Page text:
Board self-assessments provide more than just accountability and a framework for communication. They lay the foundation for your board’s continuous improvement. TASB provides research-backed best practices, reflective questions, and data-informed self-assessment tools to help you make your school board more effective.
Your performance as a trustee is evaluated periodically by the voters at the ballot box, but rarely is the entire board’s performance evaluated unless the board intentionally makes that happen.
Your school board sets the tone of the district’s culture. You chart the district’s course by setting goals, developing policy, communicating with the community, and evaluating progress toward goals. But those are the goals of your district and your superintendent.
Your board’s goals are different.
Board, superintendent, and district goals should all align, but your board’s goals need to be specific to how you govern and the results that governance yields. That begins with self-assessment. The results inform an action plan that can focus your board’s work.
Self-evaluation will help your school board:
- Be accountable to each other, administration and staff, and the community
- Reflect on your behaviors and performance—both individually and as a board
- Promote open communication among members about values, philosophies, and goals
- Challenge assumptions and resolve differences
- Identify strengths and areas for improvement in individuals and the whole board
- Start a conversation on goal setting and long-range planning
It’s better to start self-evaluations somewhere rather than not at all
For boards just beginning to evaluate themselves, the specific instrument and process you use is less important than making a habit of reflecting on and discussing your performance. Consider your board’s interpersonal skills and practices in meetings. Ask some of these questions:
- Do you ensure that all trustees’ voices and opinions are heard?
- Do you conduct your meetings in an orderly manner that promotes goodwill among the team and community?
- Are agendas clear and focused on what matters most for student performance?
- Do you demonstrate respect for each other, your superintendent, staff, students, and community members?
- Does everyone on your board fully understand the process for adding items to the agenda?
- Are meetings efficient and adjourned in a timely manner?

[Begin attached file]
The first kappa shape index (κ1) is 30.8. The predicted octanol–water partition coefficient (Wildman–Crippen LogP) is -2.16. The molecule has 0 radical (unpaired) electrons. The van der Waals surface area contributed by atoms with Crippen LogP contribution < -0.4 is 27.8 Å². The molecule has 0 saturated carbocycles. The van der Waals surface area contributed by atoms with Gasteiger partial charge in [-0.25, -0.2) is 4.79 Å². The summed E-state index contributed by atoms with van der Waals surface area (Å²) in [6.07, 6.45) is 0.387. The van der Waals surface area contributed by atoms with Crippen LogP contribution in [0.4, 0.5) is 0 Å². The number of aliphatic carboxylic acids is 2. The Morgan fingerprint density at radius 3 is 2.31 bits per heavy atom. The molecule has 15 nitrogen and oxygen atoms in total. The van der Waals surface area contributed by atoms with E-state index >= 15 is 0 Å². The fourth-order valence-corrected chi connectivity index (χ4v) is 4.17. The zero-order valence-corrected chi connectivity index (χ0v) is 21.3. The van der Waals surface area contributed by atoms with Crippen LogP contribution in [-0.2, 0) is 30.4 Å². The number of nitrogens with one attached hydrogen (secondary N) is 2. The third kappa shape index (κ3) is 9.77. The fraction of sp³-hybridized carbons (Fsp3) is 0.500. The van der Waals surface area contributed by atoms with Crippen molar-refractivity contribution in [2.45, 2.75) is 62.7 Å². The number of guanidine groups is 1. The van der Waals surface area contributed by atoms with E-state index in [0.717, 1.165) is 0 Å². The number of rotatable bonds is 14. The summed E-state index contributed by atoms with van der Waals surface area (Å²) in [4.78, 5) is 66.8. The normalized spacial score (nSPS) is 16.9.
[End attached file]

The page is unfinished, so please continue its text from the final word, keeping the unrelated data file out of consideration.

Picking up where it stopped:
Some school boards assign a different trustee each month to lead a five-minute discussion at the end of meetings around these types of questions. Others do that quarterly or include it in the annual assessment of the board’s performance.
The next level: Research-based self-assessment tools
A strong board self-assessment tool can help you reflect on your work and how it relates to outcomes. Beyond processes and practices your board follows, it’s important to look at your board’s impact on the district and on student outcomes. This deeper level of evaluation focuses on your board’s priorities and the extent to which your decisions deliver the desired results.
TASB’s XG Board Self-Assessment is designed to guide your board through an introspective look at your practices related to improving student learning. It’s an opportunity for each trustee and the whole board to examine how they are performing. The follow-up discussion by the board about their responses can catalyze renewed commitment to the practices that drive student success.
When the board models this type of self-reflection, it establishes an environment that encourages and expects:
- Continuous improvement throughout the district
Results from a board self-assessment can confirm strengths and reveal areas for improvement. Both can help the board set goals for its learning and development.
Learning together builds a stronger school board
One priority action to consider is learning together as a board team. It’s not enough for individual trustees or the superintendent to learn about effective governance through reading books, attending conference sessions, and studying.
Governance teams improve when the team learns together and then applies that learning to their work. Boards that learn together lead systems that learn. Learn as a team by attending conferences and special events together, or organizing work sessions and facilitated in-district learning.
TASB’s XG Board Development program is a research-informed approach to whole-board development that focuses on aligning board improvement to student achievement. Others have used TEA’s Lone Star Governance and the Center for Reform of School Systems’ (CRSS) governance training. With more than 1,000 school districts in Texas, there’s no one method that’s right for every board, but taking steps toward improvement makes all the difference.
The most important thing is to have a plan. When school boards have a plan for their own improvement, they’ll improve in the work they do. School board researcher Ivan Lorentzen found that districts that follow an aligned plan improve student learning. TASB can help your board put a plan in place for intentional improvement of the governance of your district. It’s a cause that is worth committing to.
Improvement for most governance teams includes:
- Agendas focused on student outcomes
- Times on the agenda that help keep meetings on track
- Regular reviews of student learning data
- Workshops that help boards understand and monitor for improvement in student learning
For more information and resources about what boards can do to provide governance and oversight that maximize student learning, visit TASB’s XG Project page.
The Science Behind How School Boards Affect Student Achievement
School boards can impact student achievement—and new research proves it. Find out what best practices your school board can adopt to improve student outcomes and close achievement gaps.